SCIENCE BEHIND THE NEWS: Wildfire smoke from Canada is enveloping the Northeastern U.S. and drenching it in particulate matter.

A dense smog, resulting from massive wildfires in western Canada, is currently enveloping the northeastern U.S., tainting the air and transforming the sky into a grim, grayish-yellow hue. The severe air pollution, reaching as far as New York City and New England, is compromising visibility and causing respiratory discomfort.

Smoke from the widespread Canadian fires, stretching from the western provinces to Quebec, has resulted in air quality alerts across the United States. The thick smoky fog was felt across the Great Lakes region, impacting cities from Cleveland to Buffalo. The smog intensified over New York City on Tuesday, casting a reddish glow over the setting sun and impairing views across the Hudson River towards New Jersey. The evening sky over Philadelphia exhibited a lavender tinge.

Brooklyn residents Sal and Lilly Murphy likened the pervasive smoky odor to that of a campfire, detectable even within a Manhattan restaurant. Upon exiting the building, they were greeted by a storm-like sky, devoid of rain. The experience has alarmed many citizens, with the smoke’s presence becoming increasingly noticeable in recent weeks.

This true-color image of the eastern half of the North American continent was, was captured on the morning of June 7, 2023, at 12:06 UTC, by the Advanced Baseline Imager (ABI) instrument flying aboard the GOES-16 satellite. In this image, smoke from the Central Canada wildfires was visible over the Eastern U.S. and Canada. (CREDIT: NOAA.)

New York City Mayor Eric Adams and New York Gov. Kathy Hochul urged residents to minimize outdoor activities due to the murky skies.

The U.S. Environmental Protection Agency forecasts hazy skies, reduced visibility, and a persistent smoky odor, caused by the Canadian wildfires that have been smoldering since last month. These fires are typical for the area, according to Darren Austin, a senior air quality specialist with the Rhode Island Department of Environmental Management. However, the smoke usually remains aloft and doesn’t generally affect health.

Smoke from the Quebec wildfires, approximately 500 to 600 miles away from Rhode Island, has been noticeably different. Following fires in Nova Scotia, an air quality alert was issued briefly on May 30.

Meteorologists predict that current wind patterns could maintain these smoky conditions over New York City for several days. Still, fire containment remains the key determinant of future haze intensity.

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The principal concern surrounding these conditions is the presence of fine-particle pollution which can provoke lung irritation. This type of pollutant can bypass the body’s natural defenses and prompt inflammatory reactions in the respiratory system, warns Dr. David Hill, a member of the American Lung Association’s National Board of Directors.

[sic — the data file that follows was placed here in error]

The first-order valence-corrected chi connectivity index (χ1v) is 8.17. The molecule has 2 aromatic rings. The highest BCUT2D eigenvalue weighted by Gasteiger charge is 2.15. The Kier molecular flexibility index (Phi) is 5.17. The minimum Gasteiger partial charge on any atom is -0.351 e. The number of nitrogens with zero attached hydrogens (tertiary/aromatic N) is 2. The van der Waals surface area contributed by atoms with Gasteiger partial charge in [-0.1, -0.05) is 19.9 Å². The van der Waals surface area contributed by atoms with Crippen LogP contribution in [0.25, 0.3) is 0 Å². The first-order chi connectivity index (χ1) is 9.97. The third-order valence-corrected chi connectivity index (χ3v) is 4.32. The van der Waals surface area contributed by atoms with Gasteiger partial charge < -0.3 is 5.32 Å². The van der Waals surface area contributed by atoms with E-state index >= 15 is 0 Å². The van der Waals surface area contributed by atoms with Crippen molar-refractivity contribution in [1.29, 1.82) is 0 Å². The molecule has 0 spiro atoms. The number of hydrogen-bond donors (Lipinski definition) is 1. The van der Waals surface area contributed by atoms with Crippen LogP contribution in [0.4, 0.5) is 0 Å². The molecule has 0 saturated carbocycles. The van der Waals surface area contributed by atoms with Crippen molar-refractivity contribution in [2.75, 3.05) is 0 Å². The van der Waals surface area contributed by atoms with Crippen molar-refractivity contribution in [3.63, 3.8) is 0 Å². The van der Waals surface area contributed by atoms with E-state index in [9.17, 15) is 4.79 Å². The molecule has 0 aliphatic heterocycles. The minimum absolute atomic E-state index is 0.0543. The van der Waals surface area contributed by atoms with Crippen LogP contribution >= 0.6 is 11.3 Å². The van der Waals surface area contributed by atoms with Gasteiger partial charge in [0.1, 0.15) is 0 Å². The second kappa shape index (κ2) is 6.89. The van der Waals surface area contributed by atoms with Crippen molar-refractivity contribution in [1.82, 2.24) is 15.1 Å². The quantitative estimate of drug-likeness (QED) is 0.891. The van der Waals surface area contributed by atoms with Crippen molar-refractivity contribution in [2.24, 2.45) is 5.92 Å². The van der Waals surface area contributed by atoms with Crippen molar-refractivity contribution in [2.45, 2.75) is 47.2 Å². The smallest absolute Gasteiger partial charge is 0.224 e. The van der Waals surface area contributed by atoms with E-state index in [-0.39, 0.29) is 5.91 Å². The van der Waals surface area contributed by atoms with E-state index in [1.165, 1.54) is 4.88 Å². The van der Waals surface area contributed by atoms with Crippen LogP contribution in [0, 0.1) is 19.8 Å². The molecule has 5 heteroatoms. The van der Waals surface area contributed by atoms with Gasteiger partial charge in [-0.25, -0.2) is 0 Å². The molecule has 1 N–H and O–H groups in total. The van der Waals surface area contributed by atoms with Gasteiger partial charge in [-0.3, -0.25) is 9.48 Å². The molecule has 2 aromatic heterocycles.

Fine-particle pollution, also known as Particulate Matter 2.5 (PM2.5), is a type of air pollution that consists of tiny particles and liquid droplets measuring 2.5 micrometers or smaller in diameter. These particles are incredibly small — about 3% the diameter of a human hair — and thus, are invisible to the naked eye.

The particles are generated by various sources, both natural and anthropogenic. They can come from combustion processes, such as vehicle emissions, industrial processes, power plants, residential wood burning, and wildfires. Natural sources include volcanoes and dust storms.

The small size of PM2.5 particles allows them to stay suspended in the air for long periods, and when inhaled, they can bypass the body’s natural defenses, penetrating deep into the lungs and even entering the bloodstream. This can lead to a wide range of health issues, such as asthma, lung cancer, cardiovascular disease, respiratory infections, and premature death.

PM2.5 also contributes to the formation of haze and reduces visibility. It affects not only human health but also the environment, influencing the climate by interacting with sunlight and impacting cloud formation.

The alerts primarily target “sensitive groups,” including children, the elderly, and individuals with lung diseases like asthma and COPD. Young children are particularly susceptible as their lungs are still developing, and they inhale more air relative to their body weight, says Laura Kate Bender, of the Lung Association.

Officials recommend delaying outdoor activities, wearing an N95 mask when venturing outdoors, and staying indoors as much as possible. Keep doors, windows, and fireplaces closed, and use the air conditioning on a recirculating setting. For those with underlying lung or heart disease, investing in a home air purifier is advisable.


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